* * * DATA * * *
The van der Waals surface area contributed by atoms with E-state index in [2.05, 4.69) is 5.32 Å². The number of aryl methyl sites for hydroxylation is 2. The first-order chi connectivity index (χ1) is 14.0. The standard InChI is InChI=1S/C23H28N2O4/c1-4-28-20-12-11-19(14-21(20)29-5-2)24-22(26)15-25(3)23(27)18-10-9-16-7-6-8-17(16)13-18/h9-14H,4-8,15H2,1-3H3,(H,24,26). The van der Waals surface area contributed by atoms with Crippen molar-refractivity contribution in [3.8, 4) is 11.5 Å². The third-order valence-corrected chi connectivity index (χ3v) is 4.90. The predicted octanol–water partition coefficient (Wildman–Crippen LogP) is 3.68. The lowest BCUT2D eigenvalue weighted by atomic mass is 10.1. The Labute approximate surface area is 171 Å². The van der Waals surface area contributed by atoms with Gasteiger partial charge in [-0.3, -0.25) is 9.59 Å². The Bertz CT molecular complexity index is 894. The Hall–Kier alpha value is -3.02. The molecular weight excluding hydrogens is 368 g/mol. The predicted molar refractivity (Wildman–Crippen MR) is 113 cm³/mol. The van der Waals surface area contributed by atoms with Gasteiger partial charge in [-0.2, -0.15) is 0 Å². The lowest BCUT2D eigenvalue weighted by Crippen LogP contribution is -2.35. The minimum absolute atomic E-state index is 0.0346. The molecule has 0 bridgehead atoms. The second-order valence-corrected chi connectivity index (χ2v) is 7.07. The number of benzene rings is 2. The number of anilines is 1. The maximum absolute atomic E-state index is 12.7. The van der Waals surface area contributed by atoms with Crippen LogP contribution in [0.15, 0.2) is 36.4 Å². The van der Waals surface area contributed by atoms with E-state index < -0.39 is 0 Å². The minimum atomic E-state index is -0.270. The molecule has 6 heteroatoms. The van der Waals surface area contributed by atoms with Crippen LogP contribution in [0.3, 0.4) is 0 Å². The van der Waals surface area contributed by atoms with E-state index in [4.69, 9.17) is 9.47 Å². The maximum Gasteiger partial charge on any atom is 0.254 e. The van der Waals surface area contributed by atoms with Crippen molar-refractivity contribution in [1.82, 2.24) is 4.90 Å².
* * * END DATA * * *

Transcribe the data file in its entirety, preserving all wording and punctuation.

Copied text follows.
The van der Waals surface area contributed by atoms with E-state index in [2.05, 4.69) is 5.32 Å². The number of aryl methyl sites for hydroxylation is 2. The first-order chi connectivity index (χ1) is 14.0. The standard InChI is InChI=1S/C23H28N2O4/c1-4-28-20-12-11-19(14-21(20)29-5-2)24-22(26)15-25(3)23(27)18-10-9-16-7-6-8-17(16)13-18/h9-14H,4-8,15H2,1-3H3,(H,24,26). The van der Waals surface area contributed by atoms with Crippen molar-refractivity contribution in [3.8, 4) is 11.5 Å². The third-order valence-corrected chi connectivity index (χ3v) is 4.90. The predicted octanol–water partition coefficient (Wildman–Crippen LogP) is 3.68. The lowest BCUT2D eigenvalue weighted by atomic mass is 10.1. The Labute approximate surface area is 171 Å². The van der Waals surface area contributed by atoms with Gasteiger partial charge in [-0.3, -0.25) is 9.59 Å². The Bertz CT molecular complexity index is 894. The Hall–Kier alpha value is -3.02. The molecular weight excluding hydrogens is 368 g/mol. The predicted molar refractivity (Wildman–Crippen MR) is 113 cm³/mol. The van der Waals surface area contributed by atoms with Gasteiger partial charge in [-0.2, -0.15) is 0 Å². The lowest BCUT2D eigenvalue weighted by Crippen LogP contribution is -2.35. The minimum absolute atomic E-state index is 0.0346. The molecule has 0 bridgehead atoms. The second-order valence-corrected chi connectivity index (χ2v) is 7.07. The number of benzene rings is 2. The number of anilines is 1. The maximum absolute atomic E-state index is 12.7. The van der Waals surface area contributed by atoms with Crippen LogP contribution in [0.15, 0.2) is 36.4 Å². The van der Waals surface area contributed by atoms with E-state index < -0.39 is 0 Å². The minimum atomic E-state index is -0.270. The molecule has 6 heteroatoms. The van der Waals surface area contributed by atoms with Crippen LogP contribution in [0.3, 0.4) is 0 Å². The van der Waals surface area contributed by atoms with E-state index in [4.69, 9.17) is 9.47 Å². The maximum Gasteiger partial charge on any atom is 0.254 e. The van der Waals surface area contributed by atoms with Crippen molar-refractivity contribution in [1.82, 2.24) is 4.90 Å².